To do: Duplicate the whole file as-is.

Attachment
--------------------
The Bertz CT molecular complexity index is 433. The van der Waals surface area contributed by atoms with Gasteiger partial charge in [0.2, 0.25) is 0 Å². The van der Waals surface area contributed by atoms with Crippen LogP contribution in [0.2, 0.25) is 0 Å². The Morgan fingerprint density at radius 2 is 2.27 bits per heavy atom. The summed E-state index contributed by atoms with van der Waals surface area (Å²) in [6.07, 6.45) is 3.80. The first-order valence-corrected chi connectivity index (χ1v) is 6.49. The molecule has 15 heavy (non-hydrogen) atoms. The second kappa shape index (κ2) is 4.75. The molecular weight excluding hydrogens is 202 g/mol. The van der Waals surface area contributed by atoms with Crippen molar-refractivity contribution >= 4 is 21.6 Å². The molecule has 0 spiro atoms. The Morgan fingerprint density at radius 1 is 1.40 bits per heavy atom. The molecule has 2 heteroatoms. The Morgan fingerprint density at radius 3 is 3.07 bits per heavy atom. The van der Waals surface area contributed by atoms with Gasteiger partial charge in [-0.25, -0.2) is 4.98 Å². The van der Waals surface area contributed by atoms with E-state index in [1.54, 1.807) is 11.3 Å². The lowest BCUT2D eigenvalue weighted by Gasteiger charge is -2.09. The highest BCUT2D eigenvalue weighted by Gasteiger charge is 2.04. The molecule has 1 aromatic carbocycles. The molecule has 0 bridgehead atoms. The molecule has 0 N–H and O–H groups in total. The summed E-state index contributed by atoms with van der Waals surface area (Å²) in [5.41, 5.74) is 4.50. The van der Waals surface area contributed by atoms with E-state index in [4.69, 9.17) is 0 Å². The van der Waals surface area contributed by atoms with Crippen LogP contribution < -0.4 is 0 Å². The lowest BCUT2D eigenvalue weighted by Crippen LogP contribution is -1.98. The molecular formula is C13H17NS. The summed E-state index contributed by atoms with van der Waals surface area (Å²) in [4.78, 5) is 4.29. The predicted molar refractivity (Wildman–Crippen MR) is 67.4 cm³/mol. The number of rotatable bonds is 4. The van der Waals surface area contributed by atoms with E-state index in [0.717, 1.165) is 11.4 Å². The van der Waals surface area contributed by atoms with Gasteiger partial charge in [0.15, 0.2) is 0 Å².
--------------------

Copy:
The Bertz CT molecular complexity index is 433. The van der Waals surface area contributed by atoms with Gasteiger partial charge in [0.2, 0.25) is 0 Å². The van der Waals surface area contributed by atoms with Crippen LogP contribution in [0.2, 0.25) is 0 Å². The Morgan fingerprint density at radius 2 is 2.27 bits per heavy atom. The summed E-state index contributed by atoms with van der Waals surface area (Å²) in [6.07, 6.45) is 3.80. The first-order valence-corrected chi connectivity index (χ1v) is 6.49. The molecule has 15 heavy (non-hydrogen) atoms. The second kappa shape index (κ2) is 4.75. The molecular weight excluding hydrogens is 202 g/mol. The van der Waals surface area contributed by atoms with Crippen molar-refractivity contribution >= 4 is 21.6 Å². The molecule has 0 spiro atoms. The Morgan fingerprint density at radius 1 is 1.40 bits per heavy atom. The molecule has 2 heteroatoms. The Morgan fingerprint density at radius 3 is 3.07 bits per heavy atom. The van der Waals surface area contributed by atoms with Gasteiger partial charge in [-0.25, -0.2) is 4.98 Å². The van der Waals surface area contributed by atoms with E-state index in [1.54, 1.807) is 11.3 Å². The lowest BCUT2D eigenvalue weighted by Gasteiger charge is -2.09. The highest BCUT2D eigenvalue weighted by Gasteiger charge is 2.04. The molecule has 1 aromatic carbocycles. The molecule has 0 bridgehead atoms. The molecule has 0 N–H and O–H groups in total. The summed E-state index contributed by atoms with van der Waals surface area (Å²) in [5.41, 5.74) is 4.50. The van der Waals surface area contributed by atoms with E-state index in [4.69, 9.17) is 0 Å². The van der Waals surface area contributed by atoms with Crippen LogP contribution < -0.4 is 0 Å². The lowest BCUT2D eigenvalue weighted by Crippen LogP contribution is -1.98. The molecular formula is C13H17NS. The summed E-state index contributed by atoms with van der Waals surface area (Å²) in [4.78, 5) is 4.29. The predicted molar refractivity (Wildman–Crippen MR) is 67.4 cm³/mol. The number of rotatable bonds is 4. The van der Waals surface area contributed by atoms with E-state index in [0.717, 1.165) is 11.4 Å². The van der Waals surface area contributed by atoms with Gasteiger partial charge in [0.15, 0.2) is 0 Å².